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J Pediatr. 1994 Jun;124(6):846-52.

Invasive bacterial infections in children born to women infected with human immunodeficiency virus type 1.

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1
Department of Pediatrics and Epidemiology, Yale University School of Medicine, New Haven, Connecticut 06510.

Abstract

To determine the rates and characteristics of invasive bacterial infections in children infected with the human immunodeficiency virus type 1 (HIV-1), we conducted a prospective, longitudinal, observational cohort study of infants born to HIV-1-infected mothers between Dec. 1, 1985, and Sept. 30, 1989. Of 104 subjects whose HIV-1 infection status could be definitively determined, 21 were infected with HIV-1 and 83 were not. In all, 11 (48%) of 23 invasive infections occurred among 10 HIV-1-infected patients and 12 (52%) of 23 occurred among 11 uninfected subjects. Infections with Streptococcus pneumoniae (n = 8), all of which were community acquired, accounted for the greatest proportion (35%) of the organisms isolated from either the blood or the cerebrospinal fluid. Five episodes of pneumococcal bacteremia occurred in the HIV-infected patients; all resolved promptly after treatment was begun, and no serious focal infections developed. Of 13 instances of bacteremia with an organism other than S. pneumoniae, seven were nosocomial. The rate of community-acquired invasive bacterial infections among the HIV-infected children was nearly three times higher than the rate in the non-HIV-infected children (overall, 1.02 infections per 100 person-months vs 0.37 infection per 100 person-months; rate ratio, 2.8; p = 0.05). Most of the increased risk occurred in children > 1 year of age. In contrast, the difference in the rates of infection between those patients in the two groups who were less than 12 months of age was not significant (1.3 infections per 100 person-months vs 0.81 infection per 100 person-months; rate ratio, 1.6; p = 0.47). We conclude that the rate of invasive bacterial infection is higher in HIV-infected children than in their peers, especially after 1 year of age.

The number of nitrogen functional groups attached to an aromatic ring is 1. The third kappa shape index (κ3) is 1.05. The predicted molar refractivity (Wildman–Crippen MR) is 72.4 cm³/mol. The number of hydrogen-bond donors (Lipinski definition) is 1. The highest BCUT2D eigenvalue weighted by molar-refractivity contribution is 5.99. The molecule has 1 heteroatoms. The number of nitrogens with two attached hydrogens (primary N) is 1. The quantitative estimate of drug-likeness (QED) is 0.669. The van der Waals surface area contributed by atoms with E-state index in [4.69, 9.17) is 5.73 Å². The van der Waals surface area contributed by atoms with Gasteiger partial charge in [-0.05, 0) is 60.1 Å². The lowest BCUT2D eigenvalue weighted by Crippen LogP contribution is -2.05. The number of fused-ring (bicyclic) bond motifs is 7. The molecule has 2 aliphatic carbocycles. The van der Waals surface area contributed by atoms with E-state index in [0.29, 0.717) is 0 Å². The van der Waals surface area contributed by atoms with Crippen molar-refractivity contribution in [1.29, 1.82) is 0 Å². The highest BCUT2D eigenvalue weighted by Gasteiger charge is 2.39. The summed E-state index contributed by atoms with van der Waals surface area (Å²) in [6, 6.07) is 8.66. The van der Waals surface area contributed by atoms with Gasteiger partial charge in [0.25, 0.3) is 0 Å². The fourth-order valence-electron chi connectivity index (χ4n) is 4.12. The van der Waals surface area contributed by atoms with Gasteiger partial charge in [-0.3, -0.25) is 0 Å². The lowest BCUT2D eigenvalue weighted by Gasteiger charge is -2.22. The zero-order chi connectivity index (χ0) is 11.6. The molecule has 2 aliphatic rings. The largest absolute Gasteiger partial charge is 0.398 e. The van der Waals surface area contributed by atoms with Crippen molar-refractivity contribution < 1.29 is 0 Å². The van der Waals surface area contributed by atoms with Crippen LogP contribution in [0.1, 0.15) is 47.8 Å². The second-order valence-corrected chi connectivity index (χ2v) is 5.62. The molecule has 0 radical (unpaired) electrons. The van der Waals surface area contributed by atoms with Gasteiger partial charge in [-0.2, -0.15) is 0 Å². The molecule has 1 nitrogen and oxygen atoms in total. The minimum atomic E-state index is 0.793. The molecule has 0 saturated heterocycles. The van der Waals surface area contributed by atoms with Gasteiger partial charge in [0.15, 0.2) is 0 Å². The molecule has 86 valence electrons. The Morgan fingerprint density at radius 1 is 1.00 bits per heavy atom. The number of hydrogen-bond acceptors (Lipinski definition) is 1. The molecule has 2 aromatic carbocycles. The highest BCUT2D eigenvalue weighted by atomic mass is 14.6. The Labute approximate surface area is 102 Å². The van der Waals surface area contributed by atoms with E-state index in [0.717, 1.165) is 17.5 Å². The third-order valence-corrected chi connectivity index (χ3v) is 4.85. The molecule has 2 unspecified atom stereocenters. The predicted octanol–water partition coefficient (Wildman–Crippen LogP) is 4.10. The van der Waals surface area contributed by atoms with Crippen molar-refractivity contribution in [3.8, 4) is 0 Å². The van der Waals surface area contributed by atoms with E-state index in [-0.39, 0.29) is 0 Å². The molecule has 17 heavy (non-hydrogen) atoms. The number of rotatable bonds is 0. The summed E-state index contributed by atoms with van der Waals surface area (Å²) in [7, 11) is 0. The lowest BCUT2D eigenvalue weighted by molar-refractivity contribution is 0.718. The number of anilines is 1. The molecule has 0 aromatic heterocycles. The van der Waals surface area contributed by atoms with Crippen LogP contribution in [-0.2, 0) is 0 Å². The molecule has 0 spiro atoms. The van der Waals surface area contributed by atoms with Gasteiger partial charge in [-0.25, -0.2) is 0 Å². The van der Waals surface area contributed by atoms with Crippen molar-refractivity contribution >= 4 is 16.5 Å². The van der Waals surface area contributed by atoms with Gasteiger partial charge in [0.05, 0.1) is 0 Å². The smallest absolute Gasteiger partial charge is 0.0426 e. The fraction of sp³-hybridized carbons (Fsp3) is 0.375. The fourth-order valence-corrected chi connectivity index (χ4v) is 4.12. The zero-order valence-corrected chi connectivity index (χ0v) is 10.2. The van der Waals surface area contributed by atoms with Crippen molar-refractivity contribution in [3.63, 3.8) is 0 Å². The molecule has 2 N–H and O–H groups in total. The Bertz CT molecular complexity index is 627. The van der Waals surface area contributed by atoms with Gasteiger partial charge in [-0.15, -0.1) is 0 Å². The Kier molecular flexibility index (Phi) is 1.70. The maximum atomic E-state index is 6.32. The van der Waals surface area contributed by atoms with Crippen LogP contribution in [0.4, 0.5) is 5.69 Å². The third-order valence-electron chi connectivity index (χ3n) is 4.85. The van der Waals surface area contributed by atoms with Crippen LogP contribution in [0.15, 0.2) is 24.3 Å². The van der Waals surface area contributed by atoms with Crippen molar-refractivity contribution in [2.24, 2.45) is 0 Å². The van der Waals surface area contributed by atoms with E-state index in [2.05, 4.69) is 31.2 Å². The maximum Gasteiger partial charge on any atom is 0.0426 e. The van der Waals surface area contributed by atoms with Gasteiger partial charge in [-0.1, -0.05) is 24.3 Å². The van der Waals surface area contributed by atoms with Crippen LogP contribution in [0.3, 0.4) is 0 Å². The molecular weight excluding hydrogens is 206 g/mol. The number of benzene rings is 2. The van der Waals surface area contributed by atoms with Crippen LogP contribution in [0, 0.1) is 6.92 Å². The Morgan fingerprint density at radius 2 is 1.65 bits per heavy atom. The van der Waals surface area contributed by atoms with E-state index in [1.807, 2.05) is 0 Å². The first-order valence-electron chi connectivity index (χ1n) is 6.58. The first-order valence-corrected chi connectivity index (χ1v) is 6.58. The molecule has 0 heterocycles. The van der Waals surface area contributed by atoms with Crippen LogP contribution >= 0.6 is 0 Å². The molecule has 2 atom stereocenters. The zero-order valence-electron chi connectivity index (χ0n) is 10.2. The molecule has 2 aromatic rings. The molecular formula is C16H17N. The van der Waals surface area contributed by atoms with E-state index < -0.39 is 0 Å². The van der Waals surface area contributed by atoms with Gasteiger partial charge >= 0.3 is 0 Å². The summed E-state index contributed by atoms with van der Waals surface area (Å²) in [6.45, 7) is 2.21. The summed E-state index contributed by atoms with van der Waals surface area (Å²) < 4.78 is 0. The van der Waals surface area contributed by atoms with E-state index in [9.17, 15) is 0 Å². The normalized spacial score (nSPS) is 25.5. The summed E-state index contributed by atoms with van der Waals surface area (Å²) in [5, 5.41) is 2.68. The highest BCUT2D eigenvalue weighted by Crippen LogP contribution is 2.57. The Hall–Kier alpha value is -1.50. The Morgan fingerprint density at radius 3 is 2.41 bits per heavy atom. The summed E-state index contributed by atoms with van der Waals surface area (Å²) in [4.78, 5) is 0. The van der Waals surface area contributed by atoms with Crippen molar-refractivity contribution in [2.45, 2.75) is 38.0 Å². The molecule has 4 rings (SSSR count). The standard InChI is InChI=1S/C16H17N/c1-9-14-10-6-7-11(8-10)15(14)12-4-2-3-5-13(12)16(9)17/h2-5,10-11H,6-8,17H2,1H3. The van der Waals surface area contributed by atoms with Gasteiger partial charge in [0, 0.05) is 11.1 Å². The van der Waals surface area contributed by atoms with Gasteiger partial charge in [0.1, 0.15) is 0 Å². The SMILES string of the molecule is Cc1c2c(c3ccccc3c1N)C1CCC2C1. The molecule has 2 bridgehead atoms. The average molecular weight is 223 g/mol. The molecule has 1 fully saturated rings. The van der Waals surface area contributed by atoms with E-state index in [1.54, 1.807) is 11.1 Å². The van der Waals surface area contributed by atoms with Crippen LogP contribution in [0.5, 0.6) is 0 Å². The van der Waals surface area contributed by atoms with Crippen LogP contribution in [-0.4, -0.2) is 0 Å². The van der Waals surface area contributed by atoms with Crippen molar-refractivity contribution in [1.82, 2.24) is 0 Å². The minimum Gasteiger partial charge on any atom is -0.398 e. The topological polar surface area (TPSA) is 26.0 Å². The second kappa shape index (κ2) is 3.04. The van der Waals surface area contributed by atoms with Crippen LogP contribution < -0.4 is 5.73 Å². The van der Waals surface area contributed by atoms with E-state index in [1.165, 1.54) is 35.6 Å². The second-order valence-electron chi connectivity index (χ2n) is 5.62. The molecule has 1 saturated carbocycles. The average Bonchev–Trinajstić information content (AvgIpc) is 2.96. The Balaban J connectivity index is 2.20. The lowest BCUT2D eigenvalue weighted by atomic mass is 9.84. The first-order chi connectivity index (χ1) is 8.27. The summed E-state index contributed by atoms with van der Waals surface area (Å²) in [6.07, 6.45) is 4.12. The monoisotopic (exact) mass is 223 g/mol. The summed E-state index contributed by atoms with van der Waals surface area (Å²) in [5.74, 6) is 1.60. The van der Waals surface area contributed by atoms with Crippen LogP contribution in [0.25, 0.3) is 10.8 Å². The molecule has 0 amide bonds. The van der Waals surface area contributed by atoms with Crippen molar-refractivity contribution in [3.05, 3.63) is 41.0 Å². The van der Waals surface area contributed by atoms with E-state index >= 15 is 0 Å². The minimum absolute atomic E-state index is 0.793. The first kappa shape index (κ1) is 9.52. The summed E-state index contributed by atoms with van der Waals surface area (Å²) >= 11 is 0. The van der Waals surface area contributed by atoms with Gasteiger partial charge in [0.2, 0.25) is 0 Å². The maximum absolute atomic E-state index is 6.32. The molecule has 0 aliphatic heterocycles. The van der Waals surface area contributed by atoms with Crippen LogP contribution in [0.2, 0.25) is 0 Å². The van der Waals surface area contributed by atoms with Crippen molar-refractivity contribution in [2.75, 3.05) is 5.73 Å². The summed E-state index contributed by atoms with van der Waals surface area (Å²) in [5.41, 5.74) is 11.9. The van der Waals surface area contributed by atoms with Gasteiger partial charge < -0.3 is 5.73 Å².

PMID:
8201465
[Indexed for MEDLINE]
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